Trevor Manuel a good bet to be next IMF boss

2011-05-21 00:00

FOR once, share prices and economic data dropped off the business-lunch circuit this week. Talk, instead, focused on DSK — Dominique Strauss-Kahn — the 62-year-old Frenchman whose spectacular fall is matched only by the salacious tale which caused it.

For those who’ve been in the bushveld, DSK spent most of the past week in New York’s Rikers Island prison. He stands accused of forcing himself on a hotel chambermaid young enough to be his fifth daughter. Bail was granted on Thursday, at the second attempt, with conditions consistent with those imposed on serial sex offenders.

Until last week, DSK was best known as managing director of the International Monetary Fund, the body which monitors the world’s economic risks, and those of its 187 member countries. Within a month he was expected to announce his candidature for the French presidential election, where he was likely to defeat the unpopular Nicolas Sarkozy.

DSK’s accuser is a 32-year-old single mother who says she thought the $3 000 a night suite at the New York Sofitel had been vacated. She says that she started cleaning when the naked grandfather pounced on her from the bathroom. Adding to the tabloid drama are reports that later that afternoon, United States police hoisted DSK out of his first-class Air France seat only minutes before its takeoff for Paris.

Conspiracy theories have been quick to surface. London’s Telegraph newspaper reported that news of the scandal first appeared on a right-wing blog (DSK is a socialist), suggesting that there is more to this than a poor immigrant from Guinea being abused by a powerful rogue. According to a French poll, 60% of DSK’s country people believe that he has been set up by political opponents. The man himself says that the sex was consensual.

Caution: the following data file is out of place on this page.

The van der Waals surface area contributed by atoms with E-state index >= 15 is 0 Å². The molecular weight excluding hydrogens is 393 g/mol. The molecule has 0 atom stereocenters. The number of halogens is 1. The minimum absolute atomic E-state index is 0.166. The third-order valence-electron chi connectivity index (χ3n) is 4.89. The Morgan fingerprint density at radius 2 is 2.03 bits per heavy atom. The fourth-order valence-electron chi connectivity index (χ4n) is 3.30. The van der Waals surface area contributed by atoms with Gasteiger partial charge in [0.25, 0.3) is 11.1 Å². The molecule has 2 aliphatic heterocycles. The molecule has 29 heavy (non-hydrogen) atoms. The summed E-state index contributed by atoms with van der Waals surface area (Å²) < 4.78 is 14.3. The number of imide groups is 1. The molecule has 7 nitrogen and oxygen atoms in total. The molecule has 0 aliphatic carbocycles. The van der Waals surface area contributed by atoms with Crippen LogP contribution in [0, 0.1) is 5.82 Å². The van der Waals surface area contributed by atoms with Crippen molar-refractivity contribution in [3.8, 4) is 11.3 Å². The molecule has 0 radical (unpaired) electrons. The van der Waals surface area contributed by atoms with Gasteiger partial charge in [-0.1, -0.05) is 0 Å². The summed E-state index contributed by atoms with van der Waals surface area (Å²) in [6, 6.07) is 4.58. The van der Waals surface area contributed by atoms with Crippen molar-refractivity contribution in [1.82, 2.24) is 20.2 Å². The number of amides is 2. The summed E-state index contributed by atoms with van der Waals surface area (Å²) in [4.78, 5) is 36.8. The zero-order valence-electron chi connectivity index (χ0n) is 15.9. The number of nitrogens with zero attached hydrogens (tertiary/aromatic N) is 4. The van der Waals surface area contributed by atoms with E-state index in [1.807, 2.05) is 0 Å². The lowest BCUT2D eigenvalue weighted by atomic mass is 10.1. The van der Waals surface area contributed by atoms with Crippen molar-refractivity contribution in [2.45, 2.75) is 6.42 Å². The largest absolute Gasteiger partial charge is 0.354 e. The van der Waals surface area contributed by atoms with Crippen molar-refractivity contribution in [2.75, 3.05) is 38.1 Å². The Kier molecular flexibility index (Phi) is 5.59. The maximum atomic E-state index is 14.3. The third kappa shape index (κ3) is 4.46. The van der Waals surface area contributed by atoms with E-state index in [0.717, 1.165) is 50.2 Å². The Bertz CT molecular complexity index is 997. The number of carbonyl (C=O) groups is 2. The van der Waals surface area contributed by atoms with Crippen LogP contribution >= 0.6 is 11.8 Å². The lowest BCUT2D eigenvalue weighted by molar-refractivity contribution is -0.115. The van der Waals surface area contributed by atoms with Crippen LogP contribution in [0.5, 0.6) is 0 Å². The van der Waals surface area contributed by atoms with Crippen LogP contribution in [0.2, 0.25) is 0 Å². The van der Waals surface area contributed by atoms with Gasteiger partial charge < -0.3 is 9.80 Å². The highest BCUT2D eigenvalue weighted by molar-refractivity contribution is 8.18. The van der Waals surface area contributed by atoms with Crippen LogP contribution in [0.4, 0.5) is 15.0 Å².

The transparent U.S. court process promises to make this a media event rivalling the OJ Simpson trial. But whatever the verdict, DSK’s career is on the scrap heap. The re-emergence of all-but-forgotten allegations of sexual abuse by two other women has seen to that.

We might never really know whether DSK is the victim of a classic “honey trap”, or is a lecherous rapist. But apart from launching a 1 000 opinions, his troubles do provide a new focus for those watching global power shifts. For decades, the rich countries have followed a simple tradition on the twin Bretton Woods multilaterals — a European is managing director of the IMF and an American heads the World Bank. This is so entrenched that media pundits make French finance minister Christine Lagarde the favourite to succeed DSK.

The real succession discussions, though, should provide a reminder that leaders of developing countries are tired of such traditions. They have long grumbled about an old-boys’ club that forgets that half the world’s economic activity and 80% of its growth is now generated outside the rich north. That it comes from countries home to nine in every 10 people on Earth.

Last Wednesday, Finance Minister Pravin Gordhan issued a statement reminding us of an agreement that “a transparent and competitive process” would be used in future on appointments at the IMF and World Bank. He added: “There are several candidates from developing countries who are credible and are eminently suitable to run the IMF.”

That Gordhan’s former boss, Trevor Manuel, is one of those candidates hasn’t escaped anyone. Including online bookmakers who put his chance of succeeding DSK at six to one. His only serious emerging-market competitor, according to the bookies, is Turkish economist and former United Nations Development Programme head Kemal Dervis, at odds of three and a half to one.

Most of the cash, though, has been put on the tradition continuing.

Lagarde is even-money favourite to become DSK’s successor at the IMF with Italian central bank governor Mario Draghi, who is next favoured at two to one. The other European on the bookies’ shortlist is the Swiss Josef Ackermann, currently CEO of Deutsche Bank. His odds are four to one. For the adventurous, you can get 250 to one on Allan Greenspan making a spectacular return. But given the way global power is moving, I wouldn’t mind a little of that six to one on Manuel.


• Alec Hogg is the founder and editor-in-chief of Moneyweb. He presents Market Update with Moneyweb on SAFM week nights at 6 pm.

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